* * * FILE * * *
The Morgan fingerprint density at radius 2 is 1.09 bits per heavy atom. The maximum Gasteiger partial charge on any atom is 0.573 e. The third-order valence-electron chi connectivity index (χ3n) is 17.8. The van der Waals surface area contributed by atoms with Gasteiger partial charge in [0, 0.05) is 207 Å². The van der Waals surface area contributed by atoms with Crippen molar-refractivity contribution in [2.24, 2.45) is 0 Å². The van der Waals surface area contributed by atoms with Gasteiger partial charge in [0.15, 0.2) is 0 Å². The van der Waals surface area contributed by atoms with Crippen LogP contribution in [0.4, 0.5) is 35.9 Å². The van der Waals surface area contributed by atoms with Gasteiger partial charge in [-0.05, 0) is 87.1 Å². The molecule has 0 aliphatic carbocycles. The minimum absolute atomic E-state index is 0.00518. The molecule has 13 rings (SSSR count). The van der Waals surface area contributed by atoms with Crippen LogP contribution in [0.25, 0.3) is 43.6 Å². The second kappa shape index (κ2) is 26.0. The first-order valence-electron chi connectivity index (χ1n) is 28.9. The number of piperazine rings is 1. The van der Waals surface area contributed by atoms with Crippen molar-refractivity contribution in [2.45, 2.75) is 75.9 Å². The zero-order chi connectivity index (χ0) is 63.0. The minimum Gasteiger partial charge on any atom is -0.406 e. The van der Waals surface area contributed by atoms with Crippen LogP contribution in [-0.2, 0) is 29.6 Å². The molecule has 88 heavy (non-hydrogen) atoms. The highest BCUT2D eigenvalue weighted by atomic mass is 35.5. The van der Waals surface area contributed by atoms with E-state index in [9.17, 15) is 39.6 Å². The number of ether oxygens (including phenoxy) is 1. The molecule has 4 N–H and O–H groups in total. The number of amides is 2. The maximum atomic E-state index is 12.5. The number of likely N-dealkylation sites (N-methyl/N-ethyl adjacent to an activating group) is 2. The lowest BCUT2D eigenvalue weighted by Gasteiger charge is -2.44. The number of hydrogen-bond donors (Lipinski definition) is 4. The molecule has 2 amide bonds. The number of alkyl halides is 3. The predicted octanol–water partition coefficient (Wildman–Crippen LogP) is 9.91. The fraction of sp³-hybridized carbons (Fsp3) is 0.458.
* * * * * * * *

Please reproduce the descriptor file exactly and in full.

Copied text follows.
The Morgan fingerprint density at radius 2 is 1.09 bits per heavy atom. The maximum Gasteiger partial charge on any atom is 0.573 e. The third-order valence-electron chi connectivity index (χ3n) is 17.8. The van der Waals surface area contributed by atoms with Gasteiger partial charge in [0, 0.05) is 207 Å². The van der Waals surface area contributed by atoms with Crippen molar-refractivity contribution in [2.24, 2.45) is 0 Å². The van der Waals surface area contributed by atoms with Gasteiger partial charge in [0.15, 0.2) is 0 Å². The van der Waals surface area contributed by atoms with Crippen LogP contribution in [0.4, 0.5) is 35.9 Å². The van der Waals surface area contributed by atoms with Gasteiger partial charge in [-0.05, 0) is 87.1 Å². The molecule has 0 aliphatic carbocycles. The minimum absolute atomic E-state index is 0.00518. The molecule has 13 rings (SSSR count). The van der Waals surface area contributed by atoms with Crippen LogP contribution in [0.25, 0.3) is 43.6 Å². The second kappa shape index (κ2) is 26.0. The first-order valence-electron chi connectivity index (χ1n) is 28.9. The number of piperazine rings is 1. The van der Waals surface area contributed by atoms with Crippen molar-refractivity contribution in [2.45, 2.75) is 75.9 Å². The zero-order chi connectivity index (χ0) is 63.0. The minimum Gasteiger partial charge on any atom is -0.406 e. The van der Waals surface area contributed by atoms with Crippen LogP contribution in [-0.2, 0) is 29.6 Å². The molecule has 88 heavy (non-hydrogen) atoms. The highest BCUT2D eigenvalue weighted by atomic mass is 35.5. The van der Waals surface area contributed by atoms with E-state index in [9.17, 15) is 39.6 Å². The number of ether oxygens (including phenoxy) is 1. The molecule has 4 N–H and O–H groups in total. The number of amides is 2. The maximum atomic E-state index is 12.5. The number of likely N-dealkylation sites (N-methyl/N-ethyl adjacent to an activating group) is 2. The lowest BCUT2D eigenvalue weighted by Gasteiger charge is -2.44. The number of hydrogen-bond donors (Lipinski definition) is 4. The molecule has 2 amide bonds. The number of alkyl halides is 3. The predicted octanol–water partition coefficient (Wildman–Crippen LogP) is 9.91. The fraction of sp³-hybridized carbons (Fsp3) is 0.458.